LDL-cholesterol (n = 153, −0.29±0.95 mmol/L, p<0.001) and triglycerides (n = 173, −0.54±1.26, p<0.001), but not HDL cholesterol (n = 166, 0.01±0.34, p = 0.79), decreased from baseline in both groups, with no statistically significant difference between groups. There was also a significant decrease in creatinemia (n = 337, −3.8±15 µmol/L, p = 0.001). No significant difference was found between the patients according to the ATV group, or the presence or absence of TDF. Hyperbilirubinemia grade 3–4 was less frequent in ATV0 than in ATV/r group (9% vs 30%, p<0.0001).

Overall, discontinuation for other reasons than VF occurred in 113/352 patients (32%), after a mean 1.5 years. Main causes were: clinical tolerability issues and patients’ request (n = 78), physician’s decision to change strategy (n = 9), pregnancy (n = 8), dyslipidemia (n = 3), regimen simplification (n = 3), death (n = 1) and miscellaneous (n = 11). The discontinuation rate differed markedly between groups, with a much lower rate for ATV0 versus ATV/r, even after adjustment for propensity score (Table 1).


This study suggests that, in previously well-controlled patients, ATV0 is an effective alternative to ATV/r for maintaining long-term viral suppression, even in treatment-experienced patients and in the presence of TDF. In this setting, ATV0 is better tolerated than ATV/r.

For the main analysis, we chose to define VF as >200 cp/mL rather than >50 cp/mL because the lower threshold may categorize an unacceptably high number of patients who ultimately re-suppress to <50 cp/mL without a change in ART as having VF [15], [16]. The results show that the failure rate at 1, 2 and 3 years using the 200 cp/mL threshold is remarkably low in patients with ATV0 (0, 4 and 4% respectively) and similar to published figures [3], [4], [11]. In one study, using a VF threshold of <400 cp/mL, the failure rate was <2%, <3% and <5% at 1, 2 and 3 years, respectively [11]. In this group, the only risk factor for failure was co-infection with hepatitis C, and the authors suggested a link between substance abuse and poor compliance [11]. In our study, the rate of co-infection was low and patients had good control prior to the switch to ATV0 (almost 3 years). In addition, the reason patients in our study switched to ATV0 (to reduce side effects or lower pill burden) is likely to perpetuate a high adherence rate.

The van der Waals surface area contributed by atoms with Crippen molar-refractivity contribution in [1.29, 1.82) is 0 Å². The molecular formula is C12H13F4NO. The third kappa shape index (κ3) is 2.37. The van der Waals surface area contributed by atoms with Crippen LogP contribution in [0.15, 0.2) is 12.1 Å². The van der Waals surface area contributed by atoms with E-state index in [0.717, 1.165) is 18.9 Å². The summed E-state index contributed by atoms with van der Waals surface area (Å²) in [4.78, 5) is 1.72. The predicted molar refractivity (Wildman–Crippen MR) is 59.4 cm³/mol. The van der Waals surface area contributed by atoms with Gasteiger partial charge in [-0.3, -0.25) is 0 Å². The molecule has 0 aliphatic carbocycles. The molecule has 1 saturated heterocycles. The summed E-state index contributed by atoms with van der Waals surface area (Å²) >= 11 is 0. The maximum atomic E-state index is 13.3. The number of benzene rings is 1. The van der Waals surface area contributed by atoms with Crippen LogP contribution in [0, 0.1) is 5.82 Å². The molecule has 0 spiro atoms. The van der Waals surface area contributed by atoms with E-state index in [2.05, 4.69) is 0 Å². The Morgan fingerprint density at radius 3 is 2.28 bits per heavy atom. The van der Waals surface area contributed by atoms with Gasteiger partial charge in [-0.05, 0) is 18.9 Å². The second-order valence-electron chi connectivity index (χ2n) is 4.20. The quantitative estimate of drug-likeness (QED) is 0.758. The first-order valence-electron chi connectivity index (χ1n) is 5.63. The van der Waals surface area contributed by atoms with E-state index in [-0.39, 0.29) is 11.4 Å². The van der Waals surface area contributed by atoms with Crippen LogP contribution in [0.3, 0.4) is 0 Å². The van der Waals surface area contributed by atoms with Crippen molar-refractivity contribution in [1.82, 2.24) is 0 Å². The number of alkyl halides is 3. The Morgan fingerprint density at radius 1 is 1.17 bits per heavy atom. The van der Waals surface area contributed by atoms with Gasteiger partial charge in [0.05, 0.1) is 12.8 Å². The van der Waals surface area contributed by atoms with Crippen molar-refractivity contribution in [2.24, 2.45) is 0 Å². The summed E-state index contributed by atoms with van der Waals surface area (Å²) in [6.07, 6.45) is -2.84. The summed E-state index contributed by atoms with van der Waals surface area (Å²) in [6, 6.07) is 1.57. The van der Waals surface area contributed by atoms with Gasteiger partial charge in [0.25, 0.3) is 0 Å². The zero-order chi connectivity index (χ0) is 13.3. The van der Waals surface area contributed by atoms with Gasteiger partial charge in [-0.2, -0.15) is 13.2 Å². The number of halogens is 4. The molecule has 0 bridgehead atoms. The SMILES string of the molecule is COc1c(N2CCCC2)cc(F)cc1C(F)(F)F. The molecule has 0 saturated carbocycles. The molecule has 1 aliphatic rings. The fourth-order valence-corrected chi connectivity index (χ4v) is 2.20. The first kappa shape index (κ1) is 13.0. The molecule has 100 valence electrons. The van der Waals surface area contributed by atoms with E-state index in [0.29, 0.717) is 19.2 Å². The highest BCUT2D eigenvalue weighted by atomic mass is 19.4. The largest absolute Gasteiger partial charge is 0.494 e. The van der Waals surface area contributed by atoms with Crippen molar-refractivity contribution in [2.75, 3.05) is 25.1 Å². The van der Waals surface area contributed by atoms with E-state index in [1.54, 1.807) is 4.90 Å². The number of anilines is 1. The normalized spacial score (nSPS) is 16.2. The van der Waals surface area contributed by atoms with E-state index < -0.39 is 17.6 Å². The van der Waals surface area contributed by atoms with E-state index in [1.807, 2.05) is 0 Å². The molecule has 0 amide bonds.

It is noteworthy that our patients frequently had ATV0 Ctrough below the recommended threshold without an increased risk of VF. Poor adherence to ATV0 is very unlikely in the context of patients with long-term viral suppression, good immunologic reconstitution and low immune activation. This suggests that, in patients with long-term viremia suppression, the current recommended cut-off of >200 ng/mL may be overestimated.